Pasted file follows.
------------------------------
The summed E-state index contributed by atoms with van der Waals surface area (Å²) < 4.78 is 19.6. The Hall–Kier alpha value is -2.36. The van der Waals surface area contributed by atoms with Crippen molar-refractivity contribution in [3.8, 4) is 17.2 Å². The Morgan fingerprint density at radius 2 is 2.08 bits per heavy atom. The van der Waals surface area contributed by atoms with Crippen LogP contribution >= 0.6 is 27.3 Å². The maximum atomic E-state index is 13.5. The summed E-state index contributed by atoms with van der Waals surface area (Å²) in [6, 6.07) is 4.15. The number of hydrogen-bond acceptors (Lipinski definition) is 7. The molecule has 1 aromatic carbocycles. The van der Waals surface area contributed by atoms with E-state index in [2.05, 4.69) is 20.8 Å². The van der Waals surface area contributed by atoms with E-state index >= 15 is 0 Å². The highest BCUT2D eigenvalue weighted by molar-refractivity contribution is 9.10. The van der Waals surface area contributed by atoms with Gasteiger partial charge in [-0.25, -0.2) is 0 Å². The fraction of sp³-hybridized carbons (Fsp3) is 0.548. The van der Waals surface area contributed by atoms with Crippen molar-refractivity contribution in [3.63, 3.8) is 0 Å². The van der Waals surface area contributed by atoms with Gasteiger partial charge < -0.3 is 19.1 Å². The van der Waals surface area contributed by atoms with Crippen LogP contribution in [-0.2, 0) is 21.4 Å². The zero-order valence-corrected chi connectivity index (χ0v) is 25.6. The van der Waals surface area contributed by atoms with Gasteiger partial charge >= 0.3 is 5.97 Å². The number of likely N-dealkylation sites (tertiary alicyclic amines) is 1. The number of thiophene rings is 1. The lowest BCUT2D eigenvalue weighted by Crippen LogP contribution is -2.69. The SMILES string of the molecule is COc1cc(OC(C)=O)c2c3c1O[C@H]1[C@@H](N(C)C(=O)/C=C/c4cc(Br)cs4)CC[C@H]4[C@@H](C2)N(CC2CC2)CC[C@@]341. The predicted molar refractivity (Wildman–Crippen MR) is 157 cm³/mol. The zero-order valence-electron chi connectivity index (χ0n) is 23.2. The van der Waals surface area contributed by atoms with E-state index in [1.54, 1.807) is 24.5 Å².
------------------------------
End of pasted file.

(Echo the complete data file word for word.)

The summed E-state index contributed by atoms with van der Waals surface area (Å²) < 4.78 is 19.6. The Hall–Kier alpha value is -2.36. The van der Waals surface area contributed by atoms with Crippen molar-refractivity contribution in [3.8, 4) is 17.2 Å². The Morgan fingerprint density at radius 2 is 2.08 bits per heavy atom. The van der Waals surface area contributed by atoms with Crippen LogP contribution >= 0.6 is 27.3 Å². The maximum atomic E-state index is 13.5. The summed E-state index contributed by atoms with van der Waals surface area (Å²) in [6, 6.07) is 4.15. The number of hydrogen-bond acceptors (Lipinski definition) is 7. The molecule has 1 aromatic carbocycles. The van der Waals surface area contributed by atoms with E-state index in [2.05, 4.69) is 20.8 Å². The van der Waals surface area contributed by atoms with E-state index >= 15 is 0 Å². The highest BCUT2D eigenvalue weighted by molar-refractivity contribution is 9.10. The van der Waals surface area contributed by atoms with Gasteiger partial charge in [-0.25, -0.2) is 0 Å². The fraction of sp³-hybridized carbons (Fsp3) is 0.548. The van der Waals surface area contributed by atoms with Crippen molar-refractivity contribution in [3.63, 3.8) is 0 Å². The van der Waals surface area contributed by atoms with Gasteiger partial charge < -0.3 is 19.1 Å². The van der Waals surface area contributed by atoms with Crippen LogP contribution in [-0.2, 0) is 21.4 Å². The zero-order valence-corrected chi connectivity index (χ0v) is 25.6. The van der Waals surface area contributed by atoms with Gasteiger partial charge >= 0.3 is 5.97 Å². The number of likely N-dealkylation sites (tertiary alicyclic amines) is 1. The number of thiophene rings is 1. The lowest BCUT2D eigenvalue weighted by Crippen LogP contribution is -2.69. The SMILES string of the molecule is COc1cc(OC(C)=O)c2c3c1O[C@H]1[C@@H](N(C)C(=O)/C=C/c4cc(Br)cs4)CC[C@H]4[C@@H](C2)N(CC2CC2)CC[C@@]341. The predicted molar refractivity (Wildman–Crippen MR) is 157 cm³/mol. The zero-order valence-electron chi connectivity index (χ0n) is 23.2. The van der Waals surface area contributed by atoms with E-state index in [1.54, 1.807) is 24.5 Å².